IBM touts Malaysian Internet e-billing solution

Posted on November 25, 1999 
Filed Under CNET, Julian

By Julian Matthews

KUALA LUMPUR–IBM has endorsed a homegrown e-billing solution that will dispense with the hassle of writing multiple checks and eliminate paper-based billing and posting.

“e-Business Exchange is one of the first e-billing and payment solution vendors which has broken into new markets and has been very successful. It counts world-class companies like Hong Kong Telecom and United Overseas Bank in Singapore as its major customers,” said Ou Shian Waei, IBM Malaysia country manager.

Ou said Penang-based e-BX exemplified the kind of entrepreneurship that can flourish in Malaysia given the right business environment.

The e-BX system enables companies to post and track their bills to customers on a secure Web site and get paid directly removing paper entirely from the billing and payment cycles.

Companies can expect substantial cost savings when handling large volumes of bills and reduce administrative work of handling bills.

Although IBM has no stake in the company it is providing the hardware and software for the system. Key components include Lotus Domino, Lotus Notes, IBM Netfinity and RS/6000 servers, Tivoli systems management, and other e-Business tools like Net.Commerce, Universal Database (UDB) and Java.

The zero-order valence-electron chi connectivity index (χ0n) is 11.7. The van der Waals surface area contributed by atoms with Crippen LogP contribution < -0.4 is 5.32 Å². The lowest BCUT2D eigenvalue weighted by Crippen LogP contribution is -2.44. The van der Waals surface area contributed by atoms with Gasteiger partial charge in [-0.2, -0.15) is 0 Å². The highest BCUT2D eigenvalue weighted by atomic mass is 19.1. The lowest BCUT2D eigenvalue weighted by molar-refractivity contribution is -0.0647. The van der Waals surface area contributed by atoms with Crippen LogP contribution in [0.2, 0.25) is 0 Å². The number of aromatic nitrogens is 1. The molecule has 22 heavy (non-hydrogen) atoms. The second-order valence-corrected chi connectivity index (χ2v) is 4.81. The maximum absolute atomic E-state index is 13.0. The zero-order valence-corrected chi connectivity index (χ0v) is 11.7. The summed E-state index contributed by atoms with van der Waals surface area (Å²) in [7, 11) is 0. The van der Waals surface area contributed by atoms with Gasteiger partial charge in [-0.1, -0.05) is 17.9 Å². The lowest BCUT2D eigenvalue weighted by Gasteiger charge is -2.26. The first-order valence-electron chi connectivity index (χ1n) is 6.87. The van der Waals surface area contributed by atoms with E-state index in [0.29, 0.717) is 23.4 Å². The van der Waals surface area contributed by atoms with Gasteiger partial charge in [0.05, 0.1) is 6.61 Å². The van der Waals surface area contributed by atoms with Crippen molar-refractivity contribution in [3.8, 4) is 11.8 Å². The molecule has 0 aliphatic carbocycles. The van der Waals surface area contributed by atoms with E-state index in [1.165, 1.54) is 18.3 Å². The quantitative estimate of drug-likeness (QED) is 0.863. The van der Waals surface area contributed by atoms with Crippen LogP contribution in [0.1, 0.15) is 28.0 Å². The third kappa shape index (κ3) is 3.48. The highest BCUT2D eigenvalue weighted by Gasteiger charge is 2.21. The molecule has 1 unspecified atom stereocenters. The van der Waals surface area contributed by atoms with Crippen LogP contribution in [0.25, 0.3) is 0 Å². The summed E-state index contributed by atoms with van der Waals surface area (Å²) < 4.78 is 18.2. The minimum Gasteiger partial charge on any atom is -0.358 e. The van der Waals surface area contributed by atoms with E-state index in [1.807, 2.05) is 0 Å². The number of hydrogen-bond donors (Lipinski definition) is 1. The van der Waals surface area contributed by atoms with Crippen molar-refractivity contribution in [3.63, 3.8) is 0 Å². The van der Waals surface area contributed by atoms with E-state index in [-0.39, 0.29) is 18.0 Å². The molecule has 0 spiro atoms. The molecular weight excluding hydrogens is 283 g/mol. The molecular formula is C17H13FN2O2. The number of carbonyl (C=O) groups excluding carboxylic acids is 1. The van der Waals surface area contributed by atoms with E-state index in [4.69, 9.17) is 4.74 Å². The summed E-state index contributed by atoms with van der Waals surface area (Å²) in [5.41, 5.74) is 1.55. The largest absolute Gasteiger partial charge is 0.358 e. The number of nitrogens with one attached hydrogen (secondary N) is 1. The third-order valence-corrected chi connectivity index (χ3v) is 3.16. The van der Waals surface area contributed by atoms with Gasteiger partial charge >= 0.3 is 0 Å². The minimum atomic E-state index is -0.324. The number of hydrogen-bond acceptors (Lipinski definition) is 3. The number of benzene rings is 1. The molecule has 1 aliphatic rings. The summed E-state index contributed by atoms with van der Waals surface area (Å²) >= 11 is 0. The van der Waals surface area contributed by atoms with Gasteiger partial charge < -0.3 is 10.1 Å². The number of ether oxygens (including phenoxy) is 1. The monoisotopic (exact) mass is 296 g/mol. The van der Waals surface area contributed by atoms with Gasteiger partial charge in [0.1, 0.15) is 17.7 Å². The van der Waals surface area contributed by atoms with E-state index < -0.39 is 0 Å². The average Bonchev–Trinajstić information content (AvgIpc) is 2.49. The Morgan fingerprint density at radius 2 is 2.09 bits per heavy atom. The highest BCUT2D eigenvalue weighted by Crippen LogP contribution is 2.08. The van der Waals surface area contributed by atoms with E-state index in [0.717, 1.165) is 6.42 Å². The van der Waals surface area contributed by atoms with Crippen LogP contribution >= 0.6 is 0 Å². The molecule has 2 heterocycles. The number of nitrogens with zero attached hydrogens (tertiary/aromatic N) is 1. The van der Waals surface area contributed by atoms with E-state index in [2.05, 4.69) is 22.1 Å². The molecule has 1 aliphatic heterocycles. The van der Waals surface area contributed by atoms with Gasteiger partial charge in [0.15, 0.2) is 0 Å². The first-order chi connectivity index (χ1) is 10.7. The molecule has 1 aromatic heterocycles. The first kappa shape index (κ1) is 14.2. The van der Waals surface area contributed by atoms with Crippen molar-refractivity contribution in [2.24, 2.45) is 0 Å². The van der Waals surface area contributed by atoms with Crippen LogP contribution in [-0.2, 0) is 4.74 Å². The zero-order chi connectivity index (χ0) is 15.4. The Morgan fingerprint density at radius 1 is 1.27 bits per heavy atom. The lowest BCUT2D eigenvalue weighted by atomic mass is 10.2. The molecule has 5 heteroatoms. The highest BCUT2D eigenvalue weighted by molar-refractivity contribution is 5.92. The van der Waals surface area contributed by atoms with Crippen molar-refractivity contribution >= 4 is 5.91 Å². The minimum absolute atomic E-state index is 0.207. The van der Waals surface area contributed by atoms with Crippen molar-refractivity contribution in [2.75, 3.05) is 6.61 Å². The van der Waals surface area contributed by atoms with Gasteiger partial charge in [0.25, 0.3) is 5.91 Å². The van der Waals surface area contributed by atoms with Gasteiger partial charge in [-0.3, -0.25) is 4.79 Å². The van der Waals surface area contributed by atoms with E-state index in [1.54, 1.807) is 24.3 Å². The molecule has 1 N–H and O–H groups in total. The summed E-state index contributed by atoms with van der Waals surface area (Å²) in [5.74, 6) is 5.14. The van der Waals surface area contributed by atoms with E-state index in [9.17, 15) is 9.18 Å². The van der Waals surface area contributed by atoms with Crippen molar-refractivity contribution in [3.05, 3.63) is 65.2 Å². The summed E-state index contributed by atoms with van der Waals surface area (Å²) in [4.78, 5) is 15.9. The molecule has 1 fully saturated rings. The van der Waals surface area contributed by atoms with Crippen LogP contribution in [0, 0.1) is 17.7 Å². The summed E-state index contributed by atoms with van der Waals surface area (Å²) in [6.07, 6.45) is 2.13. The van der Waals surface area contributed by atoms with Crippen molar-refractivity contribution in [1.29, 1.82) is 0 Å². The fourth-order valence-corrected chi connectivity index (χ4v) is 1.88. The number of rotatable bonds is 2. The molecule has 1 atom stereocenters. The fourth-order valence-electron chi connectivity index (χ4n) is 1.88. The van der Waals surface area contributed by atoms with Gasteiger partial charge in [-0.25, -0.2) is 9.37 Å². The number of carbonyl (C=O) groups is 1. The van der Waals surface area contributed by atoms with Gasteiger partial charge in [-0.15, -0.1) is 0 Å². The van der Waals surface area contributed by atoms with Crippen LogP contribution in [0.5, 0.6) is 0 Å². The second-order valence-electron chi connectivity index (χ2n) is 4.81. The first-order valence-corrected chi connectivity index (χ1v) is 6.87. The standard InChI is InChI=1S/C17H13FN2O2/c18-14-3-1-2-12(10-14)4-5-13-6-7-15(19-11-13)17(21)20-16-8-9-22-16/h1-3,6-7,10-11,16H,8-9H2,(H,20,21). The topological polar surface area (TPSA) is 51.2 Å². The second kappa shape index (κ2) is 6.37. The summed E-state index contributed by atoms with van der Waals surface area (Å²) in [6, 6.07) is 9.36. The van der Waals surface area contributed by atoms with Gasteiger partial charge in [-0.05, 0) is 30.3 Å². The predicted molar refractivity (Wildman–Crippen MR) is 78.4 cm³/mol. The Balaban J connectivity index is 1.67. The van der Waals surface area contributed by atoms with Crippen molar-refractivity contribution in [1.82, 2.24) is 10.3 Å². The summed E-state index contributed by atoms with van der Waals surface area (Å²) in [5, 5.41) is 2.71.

“We are convinced that e-business is the right road for all companies to build new creative and distinctive competition. We want to be the choice solution and service provider and wish to grow with all our customers,” said Chan Hong Saik, the British-educated chief executive of e-BX, who previously ran a successful printing and packaging business.

Chan says the systems works equally well for both small and medium enterprises and multinational companies.

MayBank, one of Malaysia’s largest banks, is believed to have signed on. e-BX is expected to go live in Malaysia in a partnership with IBM Malaysia’s sole agent Mesiniaga on a newly-launched site called Niaganet.com early next year.

Chan said the take-up rate for the system in Singapore has been “very encouraging” since it was jointly launched with Network for Electronic Transfers (NETS), the Singaporean electronic banking network, early this year. e-BX employs over 200 staff in Singapore and Malaysia.

The e-billing cycle begins with the biller, or merchant, sending a bill or invoice through the Internet to the customer. The biller chooses a standard template or customizes the look and feel of the bill. The data can either be typed in or automatically extracted from the biller’s existing billing system.

The bill payer or customer can then view the bill, select a participating bank and authorize payment and, depending on preset options, can choose to make full or partial payment.

The bill and payment instructions are encrypted, and passed securely to the bank for processing. A time stamp verifies when this process takes place and is completed and both biller and bill payer are updated.

Published in CNET Asia, Nov 25, 1999.

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